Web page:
Thread: New studio
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Old 03-12-2014, 02:53 AM
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joseph engraver joseph engraver is offline
Join Date: Sep 2007
Location: Sarzana,Italy
Posts: 655
Default The Farm 1938

I am a very fortunate man
I have seen kerosene lamps lighting the farmhouse where I was raised.There I listened to Peter and the Wolf played on a hand crank record player,listened to the news of the Second World War. Rode to town in a model T Ford, stood in the school yard and pledged my allegiance to the flag of the United States of America. I have known and lost loves, made and lost a small fortune more than once, lived homeless and dined in restaurants with no price on the menu. I would not change one thing that I have experienced in my seventy five years of living. This post that you are starting to read is quite long; consequently I have broken it down into two parts. It is written it in hopes that my experiences may be of value to others.
CHAPTER 1: The Farm 1938
Two women that were standing over me were talking about me. I felt shame as they examined my naked body. I recall the smell of Lysol evaporating from the tub of warm water that my great Aunt Lillian and my Grandmother, her sister Hazel had prepared. They had removed the urine soaked cloth covering the sores that extended from my waist to my knees. They then washed me, covered me with ointment and wrapped a clean white cloth around my waist, then put me in a white iron crib in the corner of the bedroom where my Great Aunt Lillian slept with her daughter Eva.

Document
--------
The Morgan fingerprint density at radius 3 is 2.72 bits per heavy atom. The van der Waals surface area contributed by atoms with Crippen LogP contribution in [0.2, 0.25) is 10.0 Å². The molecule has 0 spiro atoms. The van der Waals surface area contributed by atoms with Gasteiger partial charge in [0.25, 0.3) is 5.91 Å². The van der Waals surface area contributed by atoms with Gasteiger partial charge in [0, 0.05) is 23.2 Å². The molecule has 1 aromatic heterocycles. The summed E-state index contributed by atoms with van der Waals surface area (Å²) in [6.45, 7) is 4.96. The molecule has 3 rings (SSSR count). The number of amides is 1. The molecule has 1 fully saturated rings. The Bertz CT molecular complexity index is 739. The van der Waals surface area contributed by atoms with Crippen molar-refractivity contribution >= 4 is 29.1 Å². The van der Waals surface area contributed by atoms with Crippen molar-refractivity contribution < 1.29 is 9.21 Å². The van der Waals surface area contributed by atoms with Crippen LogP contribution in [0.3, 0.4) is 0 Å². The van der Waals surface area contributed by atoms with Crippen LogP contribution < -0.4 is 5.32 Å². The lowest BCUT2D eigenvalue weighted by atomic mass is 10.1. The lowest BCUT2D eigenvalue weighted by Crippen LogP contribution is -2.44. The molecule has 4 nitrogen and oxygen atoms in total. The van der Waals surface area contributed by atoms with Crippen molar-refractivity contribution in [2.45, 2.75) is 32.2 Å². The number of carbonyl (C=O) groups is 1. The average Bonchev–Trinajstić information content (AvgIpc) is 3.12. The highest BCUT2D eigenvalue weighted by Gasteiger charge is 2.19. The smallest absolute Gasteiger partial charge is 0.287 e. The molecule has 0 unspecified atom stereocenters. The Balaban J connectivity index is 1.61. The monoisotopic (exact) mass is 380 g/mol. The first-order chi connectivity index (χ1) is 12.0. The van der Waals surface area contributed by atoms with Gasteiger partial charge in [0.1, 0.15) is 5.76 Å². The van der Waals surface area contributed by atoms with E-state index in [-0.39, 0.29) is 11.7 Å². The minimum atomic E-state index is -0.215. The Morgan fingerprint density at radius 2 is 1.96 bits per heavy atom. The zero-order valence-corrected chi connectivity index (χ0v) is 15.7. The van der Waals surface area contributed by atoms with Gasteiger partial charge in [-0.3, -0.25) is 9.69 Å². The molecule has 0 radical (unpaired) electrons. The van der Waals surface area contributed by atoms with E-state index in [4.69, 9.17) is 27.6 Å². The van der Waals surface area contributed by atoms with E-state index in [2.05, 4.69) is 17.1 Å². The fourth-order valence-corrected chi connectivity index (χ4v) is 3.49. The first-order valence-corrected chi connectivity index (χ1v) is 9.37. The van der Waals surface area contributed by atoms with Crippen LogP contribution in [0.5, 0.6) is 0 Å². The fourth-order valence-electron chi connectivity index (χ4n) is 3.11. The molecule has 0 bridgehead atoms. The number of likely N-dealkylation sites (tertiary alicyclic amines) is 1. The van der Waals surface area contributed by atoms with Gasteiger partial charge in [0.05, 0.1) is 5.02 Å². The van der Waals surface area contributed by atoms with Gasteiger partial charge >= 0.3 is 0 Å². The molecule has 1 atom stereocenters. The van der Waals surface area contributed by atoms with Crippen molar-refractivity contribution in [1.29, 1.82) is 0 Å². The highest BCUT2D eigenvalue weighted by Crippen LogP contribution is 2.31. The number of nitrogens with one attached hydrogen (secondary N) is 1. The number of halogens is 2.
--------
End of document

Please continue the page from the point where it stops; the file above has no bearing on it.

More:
One night Eva started screaming when her father Andrew came into the room. Eva’s screams awoke me and I could see him hitting my aunt and dragging her from the bed towards his bedroom.
I could see them fighting like black shadows in the backlight coming from Andrew’s open bedroom door. From my crib I could see everything: Eva standing on the bed screaming; Andrew pulling my aunt by her hair towards the open door, raising his hand and slapping her; Her silently resisting, holding onto the top of her nightgown.
I started screaming and crying as they disappeared from my sight and the door closed and I was alone in the dark. After a while Eva came to my crib and let the side down. I was still crying loudly as she climbed up beside me. We sat there in the dark holding onto each other, Eva repeating, “Shush, shush now.” until I stopped crying.